The Catch-22 of E-Commerce

One of the most difficult things a business owner can do is see their brand the same way a customer does. Our companies are our babies. We watched them grow from nothing into something. We’ve seen them overcome challenges, rise above competition, and become forces with unlimited potential. We don’t see them as they are now, but as they could be tomorrow.

Unfortunately, nobody else will see your children the way you do. People don’t want to look at your baby pictures. How do businesses better understand their clients’ perspectives and cater to their needs?

Luckily, we can take advantage of countless data analytics tools and marketing practices to allow us to optimize the experience for our target audience. We can get more business by creating interesting narratives to engage our potential customers. We can capture their information and send them regular correspondence to remind them that we exist (you know…because they went to our website that one time). This is the current state of commerce. This is the way it is “because it works.” It’s also easy to put on a report and show to an investor.

Bored yet?

The first thing we need to remember about our customer is that they probably don’t like to be thought of as a data-point.

The Long Game

In business, the goal is usually to make as much profit from as many customers as possible. Now, obviously, a business needs to make money to continue to exist. And to be clear, I’m not suggesting that we all hold hands and sing in perfect harmony as we usher in this new utopian society where businesses put aside profits for a better world.

Rather, I’m suggesting that the current “customer = data point” model is so well established that there are opportunities to gain a competitive advantage.

Two Brave New Worlds

When I picture the future of commerce, I see two different experiences:

Scenario 1: I see a slightly older, fatter, balder Ben. I’m talking to my iPhone, Amazon Echo, or maybe the chip embedded at the base of my skull. I ask for a taco. Within a reasonable amount of time and for a reasonable price, a taco appears. I don’t really care how it happens; I’m too busy enjoying my taco.

Scenario 2: In the other scenario, I walk down to my local artisanal tacoporium on a cool autumn afternoon. I warmly greet Tobias with a handshake and compliment him on how well behaved his hover-dog is. He scans the decision-chip in my skull, I blink three times to confirm the transaction, and he heads back to the kitchen to make the best homemade tacos in the entire Republic of New Arizona. He knows exactly the way I like them.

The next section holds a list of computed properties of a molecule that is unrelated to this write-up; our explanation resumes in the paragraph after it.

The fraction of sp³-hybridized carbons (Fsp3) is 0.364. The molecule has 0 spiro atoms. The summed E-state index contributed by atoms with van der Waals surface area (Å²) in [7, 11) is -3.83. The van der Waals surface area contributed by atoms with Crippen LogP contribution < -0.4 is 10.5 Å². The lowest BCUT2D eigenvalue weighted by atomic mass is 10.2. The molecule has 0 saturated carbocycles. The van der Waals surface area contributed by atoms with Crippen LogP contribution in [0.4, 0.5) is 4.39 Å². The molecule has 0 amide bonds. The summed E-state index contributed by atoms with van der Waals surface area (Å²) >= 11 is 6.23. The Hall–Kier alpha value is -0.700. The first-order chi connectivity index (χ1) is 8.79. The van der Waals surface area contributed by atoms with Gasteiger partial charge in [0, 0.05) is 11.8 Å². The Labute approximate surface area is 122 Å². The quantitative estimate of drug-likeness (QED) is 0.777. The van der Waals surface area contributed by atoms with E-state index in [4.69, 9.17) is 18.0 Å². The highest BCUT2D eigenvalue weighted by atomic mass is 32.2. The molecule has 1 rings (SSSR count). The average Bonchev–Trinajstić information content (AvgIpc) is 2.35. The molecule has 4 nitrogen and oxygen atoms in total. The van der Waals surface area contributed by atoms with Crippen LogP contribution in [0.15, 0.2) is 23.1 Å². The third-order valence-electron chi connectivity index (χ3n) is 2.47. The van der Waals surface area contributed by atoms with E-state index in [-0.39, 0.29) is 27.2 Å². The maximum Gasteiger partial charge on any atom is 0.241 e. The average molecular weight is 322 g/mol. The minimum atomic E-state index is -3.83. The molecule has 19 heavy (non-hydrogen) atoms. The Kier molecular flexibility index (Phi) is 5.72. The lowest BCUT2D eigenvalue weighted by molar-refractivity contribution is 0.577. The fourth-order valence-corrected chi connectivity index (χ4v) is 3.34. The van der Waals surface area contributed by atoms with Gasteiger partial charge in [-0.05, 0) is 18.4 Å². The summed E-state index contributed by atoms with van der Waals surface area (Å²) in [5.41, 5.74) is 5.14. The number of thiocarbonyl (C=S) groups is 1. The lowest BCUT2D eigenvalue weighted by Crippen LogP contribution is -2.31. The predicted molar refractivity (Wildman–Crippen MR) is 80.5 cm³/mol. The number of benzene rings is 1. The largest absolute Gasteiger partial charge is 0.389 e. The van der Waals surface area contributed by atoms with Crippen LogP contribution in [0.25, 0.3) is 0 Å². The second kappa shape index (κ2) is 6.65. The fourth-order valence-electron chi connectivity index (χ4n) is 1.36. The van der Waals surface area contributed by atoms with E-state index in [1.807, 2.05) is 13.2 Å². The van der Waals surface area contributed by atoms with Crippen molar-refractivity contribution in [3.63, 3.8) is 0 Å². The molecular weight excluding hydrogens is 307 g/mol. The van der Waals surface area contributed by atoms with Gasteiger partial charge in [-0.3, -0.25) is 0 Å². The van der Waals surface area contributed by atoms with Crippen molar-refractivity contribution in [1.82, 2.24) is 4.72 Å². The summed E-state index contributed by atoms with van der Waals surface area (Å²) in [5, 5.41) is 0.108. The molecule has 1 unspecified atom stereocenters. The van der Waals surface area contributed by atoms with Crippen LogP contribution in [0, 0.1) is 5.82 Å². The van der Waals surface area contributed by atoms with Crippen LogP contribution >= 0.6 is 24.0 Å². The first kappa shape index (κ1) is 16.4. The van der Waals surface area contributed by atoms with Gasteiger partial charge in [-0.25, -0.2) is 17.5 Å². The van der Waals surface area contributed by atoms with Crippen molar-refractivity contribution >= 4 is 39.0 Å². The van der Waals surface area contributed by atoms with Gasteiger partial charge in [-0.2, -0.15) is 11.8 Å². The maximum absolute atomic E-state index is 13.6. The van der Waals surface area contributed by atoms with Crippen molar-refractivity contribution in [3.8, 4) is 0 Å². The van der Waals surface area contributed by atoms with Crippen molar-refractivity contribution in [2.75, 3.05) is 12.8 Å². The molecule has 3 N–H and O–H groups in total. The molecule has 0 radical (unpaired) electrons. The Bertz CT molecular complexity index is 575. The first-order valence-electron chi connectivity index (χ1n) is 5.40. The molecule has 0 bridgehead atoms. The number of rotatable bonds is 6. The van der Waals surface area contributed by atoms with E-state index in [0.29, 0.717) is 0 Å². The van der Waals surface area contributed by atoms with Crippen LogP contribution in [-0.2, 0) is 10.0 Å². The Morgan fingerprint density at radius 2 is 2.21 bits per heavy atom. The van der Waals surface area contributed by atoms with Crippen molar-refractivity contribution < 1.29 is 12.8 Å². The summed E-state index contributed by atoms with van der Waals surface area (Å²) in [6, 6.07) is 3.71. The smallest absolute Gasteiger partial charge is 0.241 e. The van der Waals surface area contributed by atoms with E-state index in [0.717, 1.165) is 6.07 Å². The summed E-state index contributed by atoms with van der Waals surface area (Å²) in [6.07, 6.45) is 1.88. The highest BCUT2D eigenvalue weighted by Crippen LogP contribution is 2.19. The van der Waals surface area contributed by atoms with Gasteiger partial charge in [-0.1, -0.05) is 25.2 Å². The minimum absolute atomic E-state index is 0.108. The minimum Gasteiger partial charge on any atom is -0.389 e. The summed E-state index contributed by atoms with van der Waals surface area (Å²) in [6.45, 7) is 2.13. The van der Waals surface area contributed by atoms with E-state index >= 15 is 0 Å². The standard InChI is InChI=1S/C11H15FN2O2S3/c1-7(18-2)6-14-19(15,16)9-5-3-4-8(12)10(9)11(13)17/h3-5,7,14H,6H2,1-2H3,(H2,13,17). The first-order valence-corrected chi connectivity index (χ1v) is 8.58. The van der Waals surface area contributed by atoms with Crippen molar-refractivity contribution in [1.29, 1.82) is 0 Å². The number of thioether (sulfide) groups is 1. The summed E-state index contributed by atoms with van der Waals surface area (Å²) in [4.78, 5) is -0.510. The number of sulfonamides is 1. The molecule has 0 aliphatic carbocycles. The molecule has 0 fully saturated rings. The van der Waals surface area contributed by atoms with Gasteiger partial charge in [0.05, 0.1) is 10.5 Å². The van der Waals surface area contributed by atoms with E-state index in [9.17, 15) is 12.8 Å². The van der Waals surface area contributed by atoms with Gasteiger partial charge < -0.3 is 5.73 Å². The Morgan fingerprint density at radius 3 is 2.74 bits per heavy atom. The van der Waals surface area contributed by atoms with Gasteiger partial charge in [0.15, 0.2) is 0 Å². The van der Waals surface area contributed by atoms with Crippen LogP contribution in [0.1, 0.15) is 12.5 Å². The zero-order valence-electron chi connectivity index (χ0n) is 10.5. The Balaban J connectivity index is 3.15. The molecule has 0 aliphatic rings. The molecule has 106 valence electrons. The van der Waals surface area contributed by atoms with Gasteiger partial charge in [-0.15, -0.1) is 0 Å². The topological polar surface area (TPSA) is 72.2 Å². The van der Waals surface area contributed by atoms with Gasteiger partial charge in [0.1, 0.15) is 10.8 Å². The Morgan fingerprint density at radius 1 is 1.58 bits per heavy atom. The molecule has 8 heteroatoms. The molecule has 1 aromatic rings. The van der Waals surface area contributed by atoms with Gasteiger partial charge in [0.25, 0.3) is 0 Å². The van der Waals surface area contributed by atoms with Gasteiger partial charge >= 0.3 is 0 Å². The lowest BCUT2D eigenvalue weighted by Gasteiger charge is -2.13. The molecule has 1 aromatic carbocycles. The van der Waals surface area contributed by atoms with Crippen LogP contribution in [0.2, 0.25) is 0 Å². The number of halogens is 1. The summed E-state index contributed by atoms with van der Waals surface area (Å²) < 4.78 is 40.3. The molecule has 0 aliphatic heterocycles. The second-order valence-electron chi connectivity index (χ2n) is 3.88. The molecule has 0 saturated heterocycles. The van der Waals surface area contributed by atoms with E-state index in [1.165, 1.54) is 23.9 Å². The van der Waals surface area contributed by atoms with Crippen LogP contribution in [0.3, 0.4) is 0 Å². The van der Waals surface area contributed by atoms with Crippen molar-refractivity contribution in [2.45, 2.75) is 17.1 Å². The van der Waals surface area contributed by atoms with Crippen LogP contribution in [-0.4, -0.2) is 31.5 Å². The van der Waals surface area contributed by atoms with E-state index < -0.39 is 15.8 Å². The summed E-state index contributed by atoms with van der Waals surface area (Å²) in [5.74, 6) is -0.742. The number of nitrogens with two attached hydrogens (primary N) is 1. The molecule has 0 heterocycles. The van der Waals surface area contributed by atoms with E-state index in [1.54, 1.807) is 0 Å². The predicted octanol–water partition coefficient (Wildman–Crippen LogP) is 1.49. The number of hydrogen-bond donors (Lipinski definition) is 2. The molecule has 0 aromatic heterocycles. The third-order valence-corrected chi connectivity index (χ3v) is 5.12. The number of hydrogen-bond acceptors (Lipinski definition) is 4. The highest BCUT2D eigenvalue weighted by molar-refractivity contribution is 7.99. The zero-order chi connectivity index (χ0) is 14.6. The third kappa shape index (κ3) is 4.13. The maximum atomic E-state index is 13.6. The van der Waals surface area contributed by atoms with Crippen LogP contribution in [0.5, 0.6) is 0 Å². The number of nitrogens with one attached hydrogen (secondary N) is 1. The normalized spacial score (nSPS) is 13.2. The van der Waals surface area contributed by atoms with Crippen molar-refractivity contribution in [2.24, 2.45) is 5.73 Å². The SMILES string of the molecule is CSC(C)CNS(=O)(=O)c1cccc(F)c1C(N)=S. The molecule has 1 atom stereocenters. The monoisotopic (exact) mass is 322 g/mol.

I pay the exact same amount for this one as I do in the first scenario and get my money’s worth in both. I’m not really buying tacos. In the first scenario I’m buying convenience, and in the second I’m buying an experience.

When most people imagine the future, they pick a new trend and take it as far as they can. They look at self-driving cars and think that nobody will drive cars in the future. The only problem is that driving cars is fun! The future will have on-demand options we can only dream of now, but it will also have other extremes.

Human experiences have value and they always will.

The future I see isn’t going forward, it’s going in all directions.

The Catch

The dilemma for businesses is that some people want a journey, but others don’t. Reactive marketing data will tell you whether a hand-holding approach is more effective than a direct approach, but it ignores one group to cater to another. Some people don’t care about your business. Some may even despise it but have no other options.

For instance, I was at Taco Bell the other day eating something called a Quesalupa — regretting the decisions in my life that had led me to that moment. I started looking around and wondered who else felt the same way, but nobody would make eye-contact with me.